European Commission monitors have “serious concerns” about Canada’s ability to track health and treatment of horses
Exported Canadian horsemeat intended for human consumption cannot be trusted to be free of toxic drugs, according to a recently released European audit that cites “serious concerns” about the integrity of Canada’s food safety measures.
Among the reported findings, auditors discovered that slaughterhouse tests conducted two years ago on horse carcasses poised to enter the human food chain showed residues of prohibited substances, including a commonly used veterinary medicine called “bute.” Phenylbutazone, or bute, has been linked to bone-marrow disease in humans if eaten in meat.
“It cannot be guaranteed that horses (slaughtered in Canada) have not been treated with illegal substances within the last 180 days before slaughter,” the audit states.
The report also described the Canadian Food Inspection Agency, the country’s food safety watchdog, as having “shortcomings” in its ability to accurately trace horses’ identities and complete medical histories.
All horses butchered in Canada for export as human food, including horses imported from the United States, must be accompanied by an equine identification “passport” completed by the animal’s last owner. Owners must truthfully declare on these signed affidavits that their slaughter-bound animals have not been given prohibited drugs for the previous six months and are, therefore, eligible to become human food.
A 2013 Star investigation found these passports, called Equine Information Documents, are open to fraud and error. In European countries, in contrast, horse ownership and medical histories are tracked from birth.
European auditors, who police the meat coming into their market, gathered information from Canadian slaughter facilities during a two-week inspection in May of 2014. In their report, auditors expressed doubt about the ability of Canada’s food safety regulator to always provide untainted horsemeat to European Union markets.
“There are serious concerns in relation to the reliability of the controls over both imported and domestic horses destined for export (to EU markets),” the European report states.
Auditors also found that in Canada “there are no official checks to verify the veracity of the (equine passports) or whether the horses actually match the identifications registered” on the passports.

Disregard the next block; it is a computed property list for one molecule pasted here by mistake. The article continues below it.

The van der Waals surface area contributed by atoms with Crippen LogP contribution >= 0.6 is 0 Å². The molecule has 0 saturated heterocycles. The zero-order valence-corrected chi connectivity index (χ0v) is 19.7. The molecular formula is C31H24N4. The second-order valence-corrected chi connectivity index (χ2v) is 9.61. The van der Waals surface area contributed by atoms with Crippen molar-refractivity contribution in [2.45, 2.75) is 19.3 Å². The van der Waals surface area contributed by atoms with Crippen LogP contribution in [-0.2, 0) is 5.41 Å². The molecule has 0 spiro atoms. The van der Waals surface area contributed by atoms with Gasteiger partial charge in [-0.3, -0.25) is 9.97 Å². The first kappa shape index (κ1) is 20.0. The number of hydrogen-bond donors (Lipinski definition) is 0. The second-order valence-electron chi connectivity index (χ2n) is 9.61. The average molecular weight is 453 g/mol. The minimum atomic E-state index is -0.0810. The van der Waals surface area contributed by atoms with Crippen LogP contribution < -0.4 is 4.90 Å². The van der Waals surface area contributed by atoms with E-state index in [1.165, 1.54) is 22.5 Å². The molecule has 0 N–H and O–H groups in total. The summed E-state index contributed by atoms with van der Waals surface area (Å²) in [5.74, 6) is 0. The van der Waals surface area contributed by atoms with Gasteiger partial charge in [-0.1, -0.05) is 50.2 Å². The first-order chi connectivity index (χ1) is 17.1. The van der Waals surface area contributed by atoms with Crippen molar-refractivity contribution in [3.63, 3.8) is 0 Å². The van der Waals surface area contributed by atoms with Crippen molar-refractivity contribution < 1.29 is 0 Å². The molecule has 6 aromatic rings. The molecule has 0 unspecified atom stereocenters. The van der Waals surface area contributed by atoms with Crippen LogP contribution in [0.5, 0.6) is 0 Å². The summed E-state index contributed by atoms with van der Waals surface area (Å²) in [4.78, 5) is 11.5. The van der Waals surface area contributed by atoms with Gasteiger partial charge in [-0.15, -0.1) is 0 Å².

“The information contained in several (equine passports) checked by the … audit team appeared incomplete, unreliable or false. It can therefore not be ensured that horses slaughtered in Canada for export to the EU have not been treated with substances which are not permitted in the EU, in particular hormonal growth promotants.” Testosterone was mentioned as a prohibited growth hormone in EU meat.
The Canadian Food Inspection Agency, responding to written questions from the Star, declared that horsemeat exported from Canada is safe to eat.
“Canada has a strong and robust food safety inspection system in place,” the agency said in statement.
“This includes effective ante and post mortem verification and frequent sampling and testing of meat to detect residues with CFIA inspectors and veterinarians present on a daily basis. The number of samples taken is consistent with international standards.”
The federal food safety agency also stated it “welcomes feedback from the audit and is committed to addressing opportunities for improvement identified within the report.”
Horsemeat is Canada’s top red meat export to European countries.
The audit team attached to the European Commission’s Food and Veterinary Office evaluated the sanitary measures and control systems in place for fresh meat exports (including horse, bison and cattle) from Canada to Europe.
With respect to horses, the European team visited unnamed slaughterhouses, feedlots and one border crossing (the majority of horses killed annually in Canada are imported from the United States).
The vulnerability of Canada’s Equine Information Document was also a key concern in a 2010 European audit. That report found Canada’s ability to trace prohibited drugs in food-bound horses “is inadequate” to protect consumers.
Canada’s equine document is the first step in protecting the public from drug-tainted horse meat. A previous Star investigation found the horse passport that Canada relies upon to keep toxic meat off dinner tables around the world is easily compromised. The Star obtained 10 passports in 2013; nine were incomplete or error-riddled.
The 16 carcasses with bute residues identified in the recent audit were tested in 2013 at one unnamed slaughterhouse. The auditors noted the slaughterhouse operator conducted its own investigation of the owners of the 16 horses who submitted the non-compliant equine passports.
Auditors noted that while “the CFIA puts the responsibility for follow-up of non-compliances largely on the shoulders of the slaughterhouses, the CFIA does not always fulfill its obligations for verifying and ensuring the effectiveness of the follow-up investigations and corrective actions.”